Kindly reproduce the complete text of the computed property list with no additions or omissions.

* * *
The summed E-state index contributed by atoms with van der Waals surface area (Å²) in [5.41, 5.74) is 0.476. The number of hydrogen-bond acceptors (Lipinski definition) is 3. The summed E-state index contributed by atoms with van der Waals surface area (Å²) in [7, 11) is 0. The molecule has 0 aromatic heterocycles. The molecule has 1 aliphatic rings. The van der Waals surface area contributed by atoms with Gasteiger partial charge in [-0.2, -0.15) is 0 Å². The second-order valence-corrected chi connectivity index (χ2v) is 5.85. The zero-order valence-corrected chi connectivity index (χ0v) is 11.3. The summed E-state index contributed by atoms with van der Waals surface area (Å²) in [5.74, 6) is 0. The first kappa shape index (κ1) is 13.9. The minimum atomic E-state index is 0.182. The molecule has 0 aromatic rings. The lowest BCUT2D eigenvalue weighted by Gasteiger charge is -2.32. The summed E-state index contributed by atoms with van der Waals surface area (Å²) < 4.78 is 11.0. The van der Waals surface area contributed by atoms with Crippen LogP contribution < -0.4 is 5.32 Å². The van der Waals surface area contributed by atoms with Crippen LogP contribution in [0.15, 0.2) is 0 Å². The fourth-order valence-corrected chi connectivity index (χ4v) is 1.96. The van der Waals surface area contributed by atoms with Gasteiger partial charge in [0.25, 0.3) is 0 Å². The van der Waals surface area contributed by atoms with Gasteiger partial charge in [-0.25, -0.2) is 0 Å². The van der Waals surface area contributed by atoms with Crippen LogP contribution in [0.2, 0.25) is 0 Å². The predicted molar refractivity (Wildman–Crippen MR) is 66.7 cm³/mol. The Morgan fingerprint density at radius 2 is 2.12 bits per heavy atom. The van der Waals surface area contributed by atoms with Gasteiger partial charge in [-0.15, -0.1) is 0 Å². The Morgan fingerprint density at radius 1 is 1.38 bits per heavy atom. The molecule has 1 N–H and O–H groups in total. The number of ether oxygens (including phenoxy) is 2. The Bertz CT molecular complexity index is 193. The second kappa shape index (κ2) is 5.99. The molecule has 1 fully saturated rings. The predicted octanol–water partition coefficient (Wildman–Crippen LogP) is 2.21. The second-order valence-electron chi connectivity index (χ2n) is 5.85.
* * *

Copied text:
The summed E-state index contributed by atoms with van der Waals surface area (Å²) in [5.41, 5.74) is 0.476. The number of hydrogen-bond acceptors (Lipinski definition) is 3. The summed E-state index contributed by atoms with van der Waals surface area (Å²) in [7, 11) is 0. The molecule has 0 aromatic heterocycles. The molecule has 1 aliphatic rings. The van der Waals surface area contributed by atoms with Gasteiger partial charge in [-0.2, -0.15) is 0 Å². The second-order valence-corrected chi connectivity index (χ2v) is 5.85. The zero-order valence-corrected chi connectivity index (χ0v) is 11.3. The summed E-state index contributed by atoms with van der Waals surface area (Å²) in [5.74, 6) is 0. The first kappa shape index (κ1) is 13.9. The minimum atomic E-state index is 0.182. The molecule has 0 aromatic rings. The lowest BCUT2D eigenvalue weighted by Gasteiger charge is -2.32. The summed E-state index contributed by atoms with van der Waals surface area (Å²) < 4.78 is 11.0. The van der Waals surface area contributed by atoms with Crippen LogP contribution < -0.4 is 5.32 Å². The van der Waals surface area contributed by atoms with Crippen LogP contribution in [0.15, 0.2) is 0 Å². The fourth-order valence-corrected chi connectivity index (χ4v) is 1.96. The van der Waals surface area contributed by atoms with Gasteiger partial charge in [0.25, 0.3) is 0 Å². The van der Waals surface area contributed by atoms with Gasteiger partial charge in [-0.25, -0.2) is 0 Å². The van der Waals surface area contributed by atoms with Crippen LogP contribution in [0.2, 0.25) is 0 Å². The predicted molar refractivity (Wildman–Crippen MR) is 66.7 cm³/mol. The Morgan fingerprint density at radius 2 is 2.12 bits per heavy atom. The van der Waals surface area contributed by atoms with Gasteiger partial charge in [-0.15, -0.1) is 0 Å². The Morgan fingerprint density at radius 1 is 1.38 bits per heavy atom. The molecule has 1 N–H and O–H groups in total. The number of ether oxygens (including phenoxy) is 2. The Bertz CT molecular complexity index is 193. The second kappa shape index (κ2) is 5.99. The molecule has 1 fully saturated rings. The predicted octanol–water partition coefficient (Wildman–Crippen LogP) is 2.21. The second-order valence-electron chi connectivity index (χ2n) is 5.85.